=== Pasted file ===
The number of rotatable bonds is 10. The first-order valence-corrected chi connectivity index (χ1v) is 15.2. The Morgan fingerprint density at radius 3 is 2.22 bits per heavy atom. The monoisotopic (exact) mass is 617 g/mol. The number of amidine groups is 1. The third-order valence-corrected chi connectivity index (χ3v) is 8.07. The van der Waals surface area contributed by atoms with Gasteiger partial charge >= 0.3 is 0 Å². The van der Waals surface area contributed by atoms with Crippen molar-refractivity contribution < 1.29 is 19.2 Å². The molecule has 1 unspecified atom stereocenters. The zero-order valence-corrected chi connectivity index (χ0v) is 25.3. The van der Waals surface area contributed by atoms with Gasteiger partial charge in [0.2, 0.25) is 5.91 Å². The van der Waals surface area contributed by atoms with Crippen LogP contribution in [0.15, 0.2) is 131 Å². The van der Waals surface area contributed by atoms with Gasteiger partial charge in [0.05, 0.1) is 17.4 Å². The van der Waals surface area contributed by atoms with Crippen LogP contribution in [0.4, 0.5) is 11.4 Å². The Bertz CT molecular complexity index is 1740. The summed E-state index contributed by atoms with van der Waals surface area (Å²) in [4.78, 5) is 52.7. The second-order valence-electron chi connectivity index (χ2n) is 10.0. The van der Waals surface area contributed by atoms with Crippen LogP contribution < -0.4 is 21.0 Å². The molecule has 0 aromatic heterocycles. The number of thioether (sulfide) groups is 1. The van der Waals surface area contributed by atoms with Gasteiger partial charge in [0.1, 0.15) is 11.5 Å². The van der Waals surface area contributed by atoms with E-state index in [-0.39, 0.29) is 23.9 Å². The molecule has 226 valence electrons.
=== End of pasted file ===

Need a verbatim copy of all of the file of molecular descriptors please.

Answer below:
The number of rotatable bonds is 10. The first-order valence-corrected chi connectivity index (χ1v) is 15.2. The Morgan fingerprint density at radius 3 is 2.22 bits per heavy atom. The monoisotopic (exact) mass is 617 g/mol. The number of amidine groups is 1. The third-order valence-corrected chi connectivity index (χ3v) is 8.07. The van der Waals surface area contributed by atoms with Gasteiger partial charge >= 0.3 is 0 Å². The van der Waals surface area contributed by atoms with Crippen molar-refractivity contribution < 1.29 is 19.2 Å². The molecule has 1 unspecified atom stereocenters. The zero-order valence-corrected chi connectivity index (χ0v) is 25.3. The van der Waals surface area contributed by atoms with Gasteiger partial charge in [0.2, 0.25) is 5.91 Å². The van der Waals surface area contributed by atoms with Crippen LogP contribution in [0.15, 0.2) is 131 Å². The van der Waals surface area contributed by atoms with Gasteiger partial charge in [0.05, 0.1) is 17.4 Å². The van der Waals surface area contributed by atoms with Crippen LogP contribution in [0.4, 0.5) is 11.4 Å². The Bertz CT molecular complexity index is 1740. The summed E-state index contributed by atoms with van der Waals surface area (Å²) in [4.78, 5) is 52.7. The second-order valence-electron chi connectivity index (χ2n) is 10.0. The van der Waals surface area contributed by atoms with Crippen LogP contribution < -0.4 is 21.0 Å². The molecule has 0 aromatic heterocycles. The number of thioether (sulfide) groups is 1. The van der Waals surface area contributed by atoms with Gasteiger partial charge in [0.1, 0.15) is 11.5 Å². The van der Waals surface area contributed by atoms with E-state index in [-0.39, 0.29) is 23.9 Å². The molecule has 226 valence electrons.